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Canadian CPI on Deck

H.S. Borji
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Canadian CPI on Deck

Canadian fundamentals will take centre stage Friday when Statistics Canada reports on May consumer inflation. The reading could show Canadian inflation increased 2.1 percent in the 12 months through May.

Consumer prices increased 0.3 percent in April, which translated into an annualized gain of 2 percent that was the largest in two years.

The sharp rise in consumer prices boosted optimism Canada’s uneven recovery could be stabilizing in the second quarter. However, the Bank of Canada disregarded the increase at its June policy meetings, indicating core inflation remained well below the central bank’s target.

So-called core inflation, which strips away volatile elements such as food and energy, advanced 0.2 percent in April. Year-on-year, core prices increased 1.4 percent.

Friday’s reading could show core prices rose 0.2 percent in May and 1.5 percent annually.

Rising inflation diminishes the likelihood of a rate cut, which the BOC has promised it would consider should the economy continue to struggle. Although acknowledging the faster than forecast rise in inflation, the central bank said it was due to temporary factors such as rising energy costs.

The BOC’s optimism remained subdued at the June meetings due to poor economic growth in the first quarter.

“The Canadian economy grew at a modest rate in the first quarter, held back by severe weather and supply constraints,” read the June 4 BOC press release. “The ingredients for a pickup in exports remain in place, including the lower Canadian dollar and an anticipated strengthening of foreign demand.”

Canada’s gross domestic product advanced only 1.1 percent annually in the first three months of the year, well below forecasts calling for 1.8 percent.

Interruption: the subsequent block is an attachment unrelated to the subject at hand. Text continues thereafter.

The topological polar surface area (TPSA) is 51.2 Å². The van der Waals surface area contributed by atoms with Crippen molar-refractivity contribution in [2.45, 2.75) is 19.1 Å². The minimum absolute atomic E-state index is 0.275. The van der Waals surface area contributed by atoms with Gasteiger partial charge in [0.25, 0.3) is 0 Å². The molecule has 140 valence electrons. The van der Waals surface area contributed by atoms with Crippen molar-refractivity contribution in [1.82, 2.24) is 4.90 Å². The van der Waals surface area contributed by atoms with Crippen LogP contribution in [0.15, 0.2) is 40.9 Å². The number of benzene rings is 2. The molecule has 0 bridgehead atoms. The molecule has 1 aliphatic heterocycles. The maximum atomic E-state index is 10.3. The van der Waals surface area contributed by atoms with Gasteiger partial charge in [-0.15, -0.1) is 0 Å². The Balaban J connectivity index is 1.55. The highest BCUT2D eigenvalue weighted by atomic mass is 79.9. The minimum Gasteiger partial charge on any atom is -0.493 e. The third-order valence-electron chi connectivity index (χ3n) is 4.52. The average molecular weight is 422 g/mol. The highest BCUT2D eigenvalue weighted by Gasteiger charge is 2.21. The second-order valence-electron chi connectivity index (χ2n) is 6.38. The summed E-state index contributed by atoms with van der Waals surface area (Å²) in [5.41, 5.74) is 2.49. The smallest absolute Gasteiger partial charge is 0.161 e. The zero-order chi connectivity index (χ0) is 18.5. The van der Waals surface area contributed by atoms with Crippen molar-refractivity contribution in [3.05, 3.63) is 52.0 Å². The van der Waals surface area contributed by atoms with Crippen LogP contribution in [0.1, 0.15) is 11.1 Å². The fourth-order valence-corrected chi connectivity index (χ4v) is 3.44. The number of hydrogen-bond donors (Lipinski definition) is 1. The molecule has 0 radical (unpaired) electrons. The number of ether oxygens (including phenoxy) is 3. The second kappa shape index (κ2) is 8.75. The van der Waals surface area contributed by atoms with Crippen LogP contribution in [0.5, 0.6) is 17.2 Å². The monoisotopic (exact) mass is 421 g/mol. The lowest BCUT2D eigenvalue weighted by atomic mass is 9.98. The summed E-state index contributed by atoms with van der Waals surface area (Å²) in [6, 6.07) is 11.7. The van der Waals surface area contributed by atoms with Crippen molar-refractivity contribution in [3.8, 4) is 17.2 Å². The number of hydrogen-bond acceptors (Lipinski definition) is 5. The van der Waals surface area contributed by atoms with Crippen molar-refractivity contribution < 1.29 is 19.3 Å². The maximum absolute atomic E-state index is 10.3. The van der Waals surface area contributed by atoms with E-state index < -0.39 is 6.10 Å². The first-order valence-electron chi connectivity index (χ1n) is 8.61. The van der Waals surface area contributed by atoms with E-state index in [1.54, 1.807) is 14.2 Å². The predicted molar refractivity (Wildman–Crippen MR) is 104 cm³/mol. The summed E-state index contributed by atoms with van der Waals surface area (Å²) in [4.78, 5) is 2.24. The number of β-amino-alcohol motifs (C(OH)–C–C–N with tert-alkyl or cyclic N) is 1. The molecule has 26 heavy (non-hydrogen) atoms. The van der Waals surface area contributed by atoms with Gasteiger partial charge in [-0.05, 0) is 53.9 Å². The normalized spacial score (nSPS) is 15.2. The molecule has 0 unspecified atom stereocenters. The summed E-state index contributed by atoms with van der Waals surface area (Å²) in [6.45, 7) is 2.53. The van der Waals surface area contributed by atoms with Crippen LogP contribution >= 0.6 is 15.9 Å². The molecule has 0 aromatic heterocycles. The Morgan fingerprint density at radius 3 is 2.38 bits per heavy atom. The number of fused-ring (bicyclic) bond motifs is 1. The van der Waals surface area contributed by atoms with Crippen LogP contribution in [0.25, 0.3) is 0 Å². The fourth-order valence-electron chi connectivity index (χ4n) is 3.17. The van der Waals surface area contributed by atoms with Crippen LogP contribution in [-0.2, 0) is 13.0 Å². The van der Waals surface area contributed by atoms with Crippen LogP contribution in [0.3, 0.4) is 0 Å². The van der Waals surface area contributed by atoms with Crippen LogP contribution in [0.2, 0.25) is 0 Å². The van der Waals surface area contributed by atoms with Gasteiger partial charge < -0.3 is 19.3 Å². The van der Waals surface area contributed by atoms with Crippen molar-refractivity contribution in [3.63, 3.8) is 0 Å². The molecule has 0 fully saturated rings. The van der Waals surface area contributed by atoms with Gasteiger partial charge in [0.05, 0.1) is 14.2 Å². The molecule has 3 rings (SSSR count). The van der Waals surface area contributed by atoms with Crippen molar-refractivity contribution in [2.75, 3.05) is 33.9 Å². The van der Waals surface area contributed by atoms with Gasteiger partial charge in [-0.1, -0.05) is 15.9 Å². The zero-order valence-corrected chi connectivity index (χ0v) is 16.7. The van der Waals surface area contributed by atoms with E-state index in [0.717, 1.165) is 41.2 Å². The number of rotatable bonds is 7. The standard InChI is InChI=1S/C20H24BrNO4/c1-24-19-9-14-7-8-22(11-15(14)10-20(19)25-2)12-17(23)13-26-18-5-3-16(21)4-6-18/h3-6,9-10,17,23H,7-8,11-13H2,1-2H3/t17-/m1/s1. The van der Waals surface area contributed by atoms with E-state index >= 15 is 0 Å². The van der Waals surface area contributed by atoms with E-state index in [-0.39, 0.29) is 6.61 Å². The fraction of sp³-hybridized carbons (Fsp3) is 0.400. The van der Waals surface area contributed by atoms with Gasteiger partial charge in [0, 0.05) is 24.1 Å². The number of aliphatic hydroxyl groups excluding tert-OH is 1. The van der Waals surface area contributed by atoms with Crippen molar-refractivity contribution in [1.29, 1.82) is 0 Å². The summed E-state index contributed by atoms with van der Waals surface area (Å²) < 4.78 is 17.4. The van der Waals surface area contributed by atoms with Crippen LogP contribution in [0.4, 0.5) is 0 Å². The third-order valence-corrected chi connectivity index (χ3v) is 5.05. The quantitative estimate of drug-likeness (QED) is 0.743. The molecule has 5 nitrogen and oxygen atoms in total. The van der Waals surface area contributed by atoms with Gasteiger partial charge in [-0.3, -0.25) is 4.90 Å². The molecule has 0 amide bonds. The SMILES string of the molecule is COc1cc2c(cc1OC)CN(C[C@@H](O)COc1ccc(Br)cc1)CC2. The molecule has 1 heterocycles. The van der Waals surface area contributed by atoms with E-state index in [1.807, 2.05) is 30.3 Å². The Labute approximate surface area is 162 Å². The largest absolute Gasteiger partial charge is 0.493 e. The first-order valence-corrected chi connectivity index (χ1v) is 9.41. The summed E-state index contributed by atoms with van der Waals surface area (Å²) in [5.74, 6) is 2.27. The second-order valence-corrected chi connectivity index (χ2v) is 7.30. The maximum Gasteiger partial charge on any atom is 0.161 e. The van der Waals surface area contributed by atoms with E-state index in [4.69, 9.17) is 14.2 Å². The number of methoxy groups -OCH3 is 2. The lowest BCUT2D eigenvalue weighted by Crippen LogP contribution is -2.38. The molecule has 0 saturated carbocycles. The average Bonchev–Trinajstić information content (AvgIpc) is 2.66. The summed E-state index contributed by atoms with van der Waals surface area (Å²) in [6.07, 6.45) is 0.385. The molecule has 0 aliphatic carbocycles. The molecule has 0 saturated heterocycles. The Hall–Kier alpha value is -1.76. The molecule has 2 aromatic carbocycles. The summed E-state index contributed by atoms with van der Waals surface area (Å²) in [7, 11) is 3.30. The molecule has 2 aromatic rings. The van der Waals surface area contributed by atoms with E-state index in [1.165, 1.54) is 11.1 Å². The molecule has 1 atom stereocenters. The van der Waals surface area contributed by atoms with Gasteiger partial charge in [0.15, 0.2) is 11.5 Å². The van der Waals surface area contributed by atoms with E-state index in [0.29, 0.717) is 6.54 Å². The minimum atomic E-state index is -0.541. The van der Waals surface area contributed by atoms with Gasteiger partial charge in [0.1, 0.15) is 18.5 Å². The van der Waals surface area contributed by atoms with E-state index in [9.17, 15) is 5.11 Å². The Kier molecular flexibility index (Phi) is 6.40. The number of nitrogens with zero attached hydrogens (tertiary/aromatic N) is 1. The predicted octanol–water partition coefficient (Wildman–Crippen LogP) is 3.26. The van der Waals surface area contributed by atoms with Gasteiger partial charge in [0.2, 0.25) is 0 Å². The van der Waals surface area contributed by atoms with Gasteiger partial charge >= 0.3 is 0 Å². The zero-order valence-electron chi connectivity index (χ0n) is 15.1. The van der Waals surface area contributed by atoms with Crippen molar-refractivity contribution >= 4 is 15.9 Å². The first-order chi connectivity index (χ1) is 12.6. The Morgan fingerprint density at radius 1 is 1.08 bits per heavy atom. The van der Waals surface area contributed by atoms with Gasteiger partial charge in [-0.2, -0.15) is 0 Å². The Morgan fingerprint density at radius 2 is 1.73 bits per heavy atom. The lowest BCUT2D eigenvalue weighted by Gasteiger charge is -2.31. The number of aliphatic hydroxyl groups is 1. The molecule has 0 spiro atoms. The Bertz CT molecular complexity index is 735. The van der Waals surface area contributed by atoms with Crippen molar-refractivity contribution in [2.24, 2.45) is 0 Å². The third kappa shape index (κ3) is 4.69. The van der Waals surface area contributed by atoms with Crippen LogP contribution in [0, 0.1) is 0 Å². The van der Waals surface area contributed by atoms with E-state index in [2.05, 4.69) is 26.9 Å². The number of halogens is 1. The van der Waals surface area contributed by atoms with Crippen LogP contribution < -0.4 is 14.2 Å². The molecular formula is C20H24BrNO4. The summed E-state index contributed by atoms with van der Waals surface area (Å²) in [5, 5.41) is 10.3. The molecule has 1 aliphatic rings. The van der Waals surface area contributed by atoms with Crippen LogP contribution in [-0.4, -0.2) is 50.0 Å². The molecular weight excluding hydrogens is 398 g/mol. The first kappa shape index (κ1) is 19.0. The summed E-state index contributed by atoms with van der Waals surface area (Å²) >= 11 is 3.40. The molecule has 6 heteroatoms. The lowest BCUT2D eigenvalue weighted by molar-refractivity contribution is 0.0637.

Foreign demand for Canadian products and services appears to be increasing, according to a report today from Economic Development Canada. The EDC said business optimism among Canadian exporters was the highest since the 2003-2006 period, largely due to a weaker loonie and higher demand from the US.

The spring edition of the Trade Confidence Index, which measures business optimism among Canadian exporters and investors, increased 1.8 points to 77.2.

Canadian exports declined from $43.63 billion to $42.83 billion in April, Statistics Canada reported earlier this month. Imports rose from $42.86 billion to $43.46 billion.

In currency news, the Canadian dollar continued to strengthen Thursday. The USDCAD declined 0.2 percent to 1.0817, recovering from an intraday low of 1.0810.

In US data, weekly jobless claims declined 6,000 to 312,000, the Labor Department showed today.

The Conference Board’s leading indicator advanced 0.5 percent in May, narrowly missing estimates.

The US has no major releases scheduled Friday.

Statistics Canada will also report on retail sales Friday. Retail revenues are forecast to have increased 0.6 percent in April, following a decline of 0.1 percent the previous month.

Excluding automobiles, retail revenues increased 0.3 percent, estimates show.

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